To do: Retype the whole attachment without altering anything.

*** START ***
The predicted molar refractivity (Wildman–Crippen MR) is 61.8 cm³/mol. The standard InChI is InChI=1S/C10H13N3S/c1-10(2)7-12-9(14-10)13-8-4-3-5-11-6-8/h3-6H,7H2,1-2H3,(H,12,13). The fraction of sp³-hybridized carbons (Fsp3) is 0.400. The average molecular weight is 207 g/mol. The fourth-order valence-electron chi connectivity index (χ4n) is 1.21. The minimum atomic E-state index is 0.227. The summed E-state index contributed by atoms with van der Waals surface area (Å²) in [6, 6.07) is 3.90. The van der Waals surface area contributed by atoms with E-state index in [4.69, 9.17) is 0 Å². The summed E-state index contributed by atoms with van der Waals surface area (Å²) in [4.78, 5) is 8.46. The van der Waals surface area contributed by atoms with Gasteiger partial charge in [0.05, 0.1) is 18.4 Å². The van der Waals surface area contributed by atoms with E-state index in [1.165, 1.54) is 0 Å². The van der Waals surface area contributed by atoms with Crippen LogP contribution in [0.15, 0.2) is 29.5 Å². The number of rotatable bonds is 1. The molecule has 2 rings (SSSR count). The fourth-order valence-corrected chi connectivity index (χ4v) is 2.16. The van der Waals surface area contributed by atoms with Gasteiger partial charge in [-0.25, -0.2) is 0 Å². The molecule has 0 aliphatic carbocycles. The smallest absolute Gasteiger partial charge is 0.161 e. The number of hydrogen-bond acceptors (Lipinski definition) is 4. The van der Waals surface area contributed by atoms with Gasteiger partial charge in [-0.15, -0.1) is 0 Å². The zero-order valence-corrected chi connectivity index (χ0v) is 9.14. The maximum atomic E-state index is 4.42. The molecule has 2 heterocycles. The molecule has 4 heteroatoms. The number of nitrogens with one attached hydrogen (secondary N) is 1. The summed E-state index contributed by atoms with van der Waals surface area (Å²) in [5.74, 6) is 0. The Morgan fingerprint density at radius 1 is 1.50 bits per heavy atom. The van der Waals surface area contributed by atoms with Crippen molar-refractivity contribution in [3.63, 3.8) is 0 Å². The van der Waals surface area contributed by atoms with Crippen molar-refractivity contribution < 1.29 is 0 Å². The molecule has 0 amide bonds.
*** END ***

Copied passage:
The predicted molar refractivity (Wildman–Crippen MR) is 61.8 cm³/mol. The standard InChI is InChI=1S/C10H13N3S/c1-10(2)7-12-9(14-10)13-8-4-3-5-11-6-8/h3-6H,7H2,1-2H3,(H,12,13). The fraction of sp³-hybridized carbons (Fsp3) is 0.400. The average molecular weight is 207 g/mol. The fourth-order valence-electron chi connectivity index (χ4n) is 1.21. The minimum atomic E-state index is 0.227. The summed E-state index contributed by atoms with van der Waals surface area (Å²) in [6, 6.07) is 3.90. The van der Waals surface area contributed by atoms with E-state index in [4.69, 9.17) is 0 Å². The summed E-state index contributed by atoms with van der Waals surface area (Å²) in [4.78, 5) is 8.46. The van der Waals surface area contributed by atoms with Gasteiger partial charge in [0.05, 0.1) is 18.4 Å². The van der Waals surface area contributed by atoms with E-state index in [1.165, 1.54) is 0 Å². The van der Waals surface area contributed by atoms with Crippen LogP contribution in [0.15, 0.2) is 29.5 Å². The number of rotatable bonds is 1. The molecule has 2 rings (SSSR count). The fourth-order valence-corrected chi connectivity index (χ4v) is 2.16. The van der Waals surface area contributed by atoms with Gasteiger partial charge in [-0.25, -0.2) is 0 Å². The molecule has 0 aliphatic carbocycles. The smallest absolute Gasteiger partial charge is 0.161 e. The number of hydrogen-bond acceptors (Lipinski definition) is 4. The van der Waals surface area contributed by atoms with Gasteiger partial charge in [-0.15, -0.1) is 0 Å². The zero-order valence-corrected chi connectivity index (χ0v) is 9.14. The maximum atomic E-state index is 4.42. The molecule has 2 heterocycles. The molecule has 4 heteroatoms. The number of nitrogens with one attached hydrogen (secondary N) is 1. The summed E-state index contributed by atoms with van der Waals surface area (Å²) in [5.74, 6) is 0. The Morgan fingerprint density at radius 1 is 1.50 bits per heavy atom. The van der Waals surface area contributed by atoms with Crippen molar-refractivity contribution in [3.63, 3.8) is 0 Å². The van der Waals surface area contributed by atoms with Crippen molar-refractivity contribution < 1.29 is 0 Å². The molecule has 0 amide bonds.